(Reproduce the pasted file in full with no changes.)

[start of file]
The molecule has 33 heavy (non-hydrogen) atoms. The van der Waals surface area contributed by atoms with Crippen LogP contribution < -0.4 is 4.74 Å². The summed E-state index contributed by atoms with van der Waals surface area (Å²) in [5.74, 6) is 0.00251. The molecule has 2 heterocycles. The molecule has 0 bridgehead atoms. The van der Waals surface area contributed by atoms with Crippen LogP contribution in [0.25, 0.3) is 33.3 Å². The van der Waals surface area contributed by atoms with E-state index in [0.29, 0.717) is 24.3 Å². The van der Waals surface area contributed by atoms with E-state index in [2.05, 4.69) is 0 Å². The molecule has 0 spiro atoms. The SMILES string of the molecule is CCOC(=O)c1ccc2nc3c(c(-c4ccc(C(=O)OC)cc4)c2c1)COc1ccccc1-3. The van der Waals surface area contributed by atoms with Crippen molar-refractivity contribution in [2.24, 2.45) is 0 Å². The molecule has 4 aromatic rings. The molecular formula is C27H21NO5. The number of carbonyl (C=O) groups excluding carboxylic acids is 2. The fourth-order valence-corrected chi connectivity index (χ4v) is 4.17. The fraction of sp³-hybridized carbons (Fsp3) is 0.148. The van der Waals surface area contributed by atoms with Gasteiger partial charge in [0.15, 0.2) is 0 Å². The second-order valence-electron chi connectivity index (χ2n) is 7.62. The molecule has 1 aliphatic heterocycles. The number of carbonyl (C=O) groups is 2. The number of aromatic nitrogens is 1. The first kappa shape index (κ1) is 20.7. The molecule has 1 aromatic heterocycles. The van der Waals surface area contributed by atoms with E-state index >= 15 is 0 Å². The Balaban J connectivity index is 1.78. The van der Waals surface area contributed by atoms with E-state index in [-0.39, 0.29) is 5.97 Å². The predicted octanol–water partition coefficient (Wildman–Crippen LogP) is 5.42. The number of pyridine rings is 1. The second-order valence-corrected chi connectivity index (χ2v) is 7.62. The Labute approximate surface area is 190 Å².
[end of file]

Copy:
The molecule has 33 heavy (non-hydrogen) atoms. The van der Waals surface area contributed by atoms with Crippen LogP contribution < -0.4 is 4.74 Å². The summed E-state index contributed by atoms with van der Waals surface area (Å²) in [5.74, 6) is 0.00251. The molecule has 2 heterocycles. The molecule has 0 bridgehead atoms. The van der Waals surface area contributed by atoms with Crippen LogP contribution in [0.25, 0.3) is 33.3 Å². The van der Waals surface area contributed by atoms with E-state index in [0.29, 0.717) is 24.3 Å². The van der Waals surface area contributed by atoms with E-state index in [2.05, 4.69) is 0 Å². The molecule has 0 spiro atoms. The SMILES string of the molecule is CCOC(=O)c1ccc2nc3c(c(-c4ccc(C(=O)OC)cc4)c2c1)COc1ccccc1-3. The van der Waals surface area contributed by atoms with Crippen molar-refractivity contribution in [2.24, 2.45) is 0 Å². The molecule has 4 aromatic rings. The molecular formula is C27H21NO5. The number of carbonyl (C=O) groups excluding carboxylic acids is 2. The fourth-order valence-corrected chi connectivity index (χ4v) is 4.17. The fraction of sp³-hybridized carbons (Fsp3) is 0.148. The van der Waals surface area contributed by atoms with Gasteiger partial charge in [0.15, 0.2) is 0 Å². The second-order valence-electron chi connectivity index (χ2n) is 7.62. The molecule has 1 aliphatic heterocycles. The number of carbonyl (C=O) groups is 2. The number of aromatic nitrogens is 1. The first kappa shape index (κ1) is 20.7. The molecule has 1 aromatic heterocycles. The van der Waals surface area contributed by atoms with E-state index >= 15 is 0 Å². The Balaban J connectivity index is 1.78. The van der Waals surface area contributed by atoms with E-state index in [-0.39, 0.29) is 5.97 Å². The predicted octanol–water partition coefficient (Wildman–Crippen LogP) is 5.42. The number of pyridine rings is 1. The second-order valence-corrected chi connectivity index (χ2v) is 7.62. The Labute approximate surface area is 190 Å².